The best way to get your regular dose of market and money insights is our suite of free podcasts ... what we like to think of as “binge-worthy finance.”

Feb 1, 2016 at 5:03PM

Whether we're in the midst of earnings season or riding out the market's lulls, you want to know the best strategies for your money.

And you'll want to go beyond the hype of screaming TV personalities, fear-mongering ads, and "analysis" from people who might have your email address ... but no track record of success.

In short, you want a voice of reason you can count on.

A 2015 Business Insider article titled, "11 websites to bookmark if you want to get rich," rated The Motley Fool as the #1 place online to get smarter about investing.

And one of the easiest, most enjoyable, most valuable ways to get your regular dose of market and money insights is our suite of free podcasts ... what we like to think of as "binge-worthy finance."

Whether you make it part of your daily commute or you save up and listen to a handful of episodes for your 50-mile bike rides or long soaks in a bubble bath (or both!), the podcasts make sense of your money.

And unlike so many who want to make the subjects of personal finance and investing complicated and scary, our podcasts are clear, insightful, and (yes, it's true) fun.

Our free suite of podcasts

Motley Fool Money features a team of our analysts discussing the week's top business and investing stories, interviews, and an inside look at the stocks on our radar. The show is also heard weekly on dozens of radio stations across the country.

The hosts of Motley Fool Answers challenge the conventional wisdom on life's biggest financial issues to reveal what you really need to know to make smart money moves.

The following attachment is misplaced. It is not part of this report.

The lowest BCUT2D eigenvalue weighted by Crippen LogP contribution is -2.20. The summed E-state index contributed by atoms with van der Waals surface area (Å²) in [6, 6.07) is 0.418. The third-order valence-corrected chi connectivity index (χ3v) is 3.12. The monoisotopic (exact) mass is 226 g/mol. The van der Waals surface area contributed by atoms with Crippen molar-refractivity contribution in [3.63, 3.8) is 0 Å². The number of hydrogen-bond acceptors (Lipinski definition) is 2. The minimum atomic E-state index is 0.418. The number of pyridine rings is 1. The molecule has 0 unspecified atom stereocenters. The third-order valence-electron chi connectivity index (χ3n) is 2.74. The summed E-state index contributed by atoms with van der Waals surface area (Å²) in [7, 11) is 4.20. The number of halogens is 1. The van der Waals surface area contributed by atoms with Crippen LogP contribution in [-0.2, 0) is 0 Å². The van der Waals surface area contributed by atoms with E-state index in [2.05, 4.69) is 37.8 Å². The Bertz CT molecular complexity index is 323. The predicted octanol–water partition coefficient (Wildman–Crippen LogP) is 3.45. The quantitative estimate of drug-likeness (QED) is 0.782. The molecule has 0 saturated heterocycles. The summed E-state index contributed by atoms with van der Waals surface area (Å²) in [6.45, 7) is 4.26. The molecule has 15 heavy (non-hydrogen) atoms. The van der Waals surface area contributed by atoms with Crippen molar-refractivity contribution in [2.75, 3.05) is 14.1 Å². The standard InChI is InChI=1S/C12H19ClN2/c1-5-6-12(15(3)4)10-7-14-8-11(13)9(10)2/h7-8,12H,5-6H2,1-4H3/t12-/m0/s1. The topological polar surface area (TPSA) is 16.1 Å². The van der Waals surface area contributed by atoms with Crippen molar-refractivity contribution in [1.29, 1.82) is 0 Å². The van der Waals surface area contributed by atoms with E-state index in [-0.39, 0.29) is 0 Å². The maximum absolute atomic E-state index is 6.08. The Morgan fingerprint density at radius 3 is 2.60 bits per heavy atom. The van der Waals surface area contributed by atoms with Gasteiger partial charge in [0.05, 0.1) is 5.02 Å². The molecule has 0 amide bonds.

David Gardner, co-founder of The Motley Fool, is among the most respected and trusted sources on investing. And he's the host of Rule Breaker Investing, in which he shares his insights into today's most innovative and disruptive companies ... and how to profit from them.

Market Foolery is our daily look at stocks in the news, as well as the top business and investing stories.

And Industry Focus offers a deeper dive into a specific industry and the stories making headlines. Healthcare, technology, energy, consumer goods, and other industries take turns in the spotlight.

They're all informative, entertaining, and eminently listenable. Rule Breaker Investing and Answers are timeless, so it's worth going back to and listening from the very start; the other three are focused more on today's events, so listen to the most recent first.

All are available for free at www.fool.com/podcasts.

If you're looking for a friendly voice ... with great advice on how to make the most of your money ... from a business with a lengthy track record of success ... in clear, compelling language ... I encourage you to give a listen to our free podcasts.

Head to www.fool.com/podcasts, give them a spin, and you can subscribe there (at iTunes, Stitcher, or our other partners) if you want to receive them regularly.

It's money to your ears.


Compare Brokers